UNIVERSITY OF REDLANDS
INDIVIDUAL: CASE SUMMARY
14 OCTOBER 2006
STARBUCKS CORPORATION ASSESSMENT AND EVALUATION OF MARKETING
Headquartered in Seattle Washington, Starbucks Corporation is a premium coffee retailer offering a wide selection of hot and cold beverages, pastries and light deli fare, coffee accessories and equipment. Starbucks opened its first location in 1971 at Seattle's Pike Place Market and within 20 years held its initial public offering and now has over 8500 retail locations in 32 countries. "Each store varies its product mix depending upon the size of the store and its location. Larger stores carry a broad selection
a more limited selection" (www.investor.reuters.com). Store locations follow the example set by the fast food industry and are typically located in high traffic and high visibility areas in a variety of urban and suburban settings. Today, Starbucks has achieved their mission statement to; "Establish Starbucks as the premier purveyor of the finest coffee in the world while maintaining our uncompromising principles while we grow." (www.starbucks.com). This is accomplished through the purchase and sale of high quality beans and an aggressive expansion of retail operations, along with a strong social and environmental commitment. Starbucks has also realized substantial success through deliberate and intentional partnerships and affiliations with business partners that hold the same high social and environmental standards. Through aggressive marketing and branding, and at a higher price point then competitors, Starbucks has attained market nce.
Starbucks has strong global brand recognition built on a solid reputation for premium products and is well known with consumers for making high quality beverages, food and associated goods.
Starbucks has established six guiding principles, first of which is to "Provide a great work environment and treat each other with respect and dignity" (www.starbucks.com). This philosophy has led to their being a highly desired employer and contributed greatly to their repeated inclusion in Fortune magazines Best Places to Work list.
Starbucks does not mass advertise and spends just one percent of sales on marketing. This is certainly a challenge to Anne Saunders, senior vice president brand strategy and communications. A significant portion of marketing effort has gone to support local events such as beach cleanups and school meetings. "These events communicate wonderfully about the brand and who we want to be, but they are very low-reach vehicles. Our challenge is: How do we change the wheels on the car as the car is racing around and around the track?" (www.adage.com). Saunders is successful by being accessible and approachable to all partners (employees) and by encouraging feedback from store level partners.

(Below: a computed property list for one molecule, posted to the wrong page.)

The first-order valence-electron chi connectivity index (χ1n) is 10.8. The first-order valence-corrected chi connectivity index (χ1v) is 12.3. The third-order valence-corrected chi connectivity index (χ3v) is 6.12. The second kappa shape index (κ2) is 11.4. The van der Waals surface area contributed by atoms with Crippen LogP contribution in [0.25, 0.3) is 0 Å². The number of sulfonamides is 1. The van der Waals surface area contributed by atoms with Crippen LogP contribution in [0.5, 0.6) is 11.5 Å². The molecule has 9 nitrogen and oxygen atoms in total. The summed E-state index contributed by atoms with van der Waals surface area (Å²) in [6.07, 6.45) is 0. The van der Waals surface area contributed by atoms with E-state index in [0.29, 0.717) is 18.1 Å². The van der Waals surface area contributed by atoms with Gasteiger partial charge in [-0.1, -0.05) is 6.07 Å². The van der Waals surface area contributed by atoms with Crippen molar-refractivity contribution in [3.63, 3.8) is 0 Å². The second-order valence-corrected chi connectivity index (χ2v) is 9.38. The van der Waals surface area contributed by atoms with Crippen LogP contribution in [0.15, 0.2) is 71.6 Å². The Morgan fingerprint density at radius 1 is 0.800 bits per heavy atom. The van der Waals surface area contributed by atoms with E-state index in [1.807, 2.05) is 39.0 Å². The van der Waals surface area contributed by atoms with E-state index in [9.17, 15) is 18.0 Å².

Starbucks continually searches for ways to be innovative. Providing internet connectivity, collaborating on movies ("Akeelah and the Bee"), offering a convenient credit card service with a unique quick charge option, pursuing music downloads for MP3 players, exclusive interviews with musical artists such as Sheryl Crow.
Home Market Saturation. Starbucks has greater then seventy-five percent of stores located in the United States. This is a strong presence in the North American market, and is opening additional stores at a rate of five a day in 2006. Starbucks recently declared that the intention is to double this effort in 2007 by opening an unprecedented 1000 additional stores in the calendar year. Starbucks sees itself as in the early stages of growth and is "passionately committed to our ultimate goal to have approximately 25,000 Starbucks locations worldwide" (www.starbucks.com). Starbucks has seen a rapid increase in costs and overhead costs due to this...
Cited: 1) http://www.investor.reuters.com/data/files/Company%20Profile%20Sample%20for%20Reuters.pdf#search= 'starbucks%20swot ', accessed 20 October, 2006.
2) http://www.starbucks.com/aboutus/environment.asp, accessed 12 November, 2006.
3) http://www.adage.com/cmostrategy/article?article_id=112193, accessed 10 November, 2006.
4) http://www.businessweek.com/print/bwdaily/dnflash/content/sep2006/db20060922_252348.htm, accessed 08 November, 2006.
Please join StudyMode to read the full document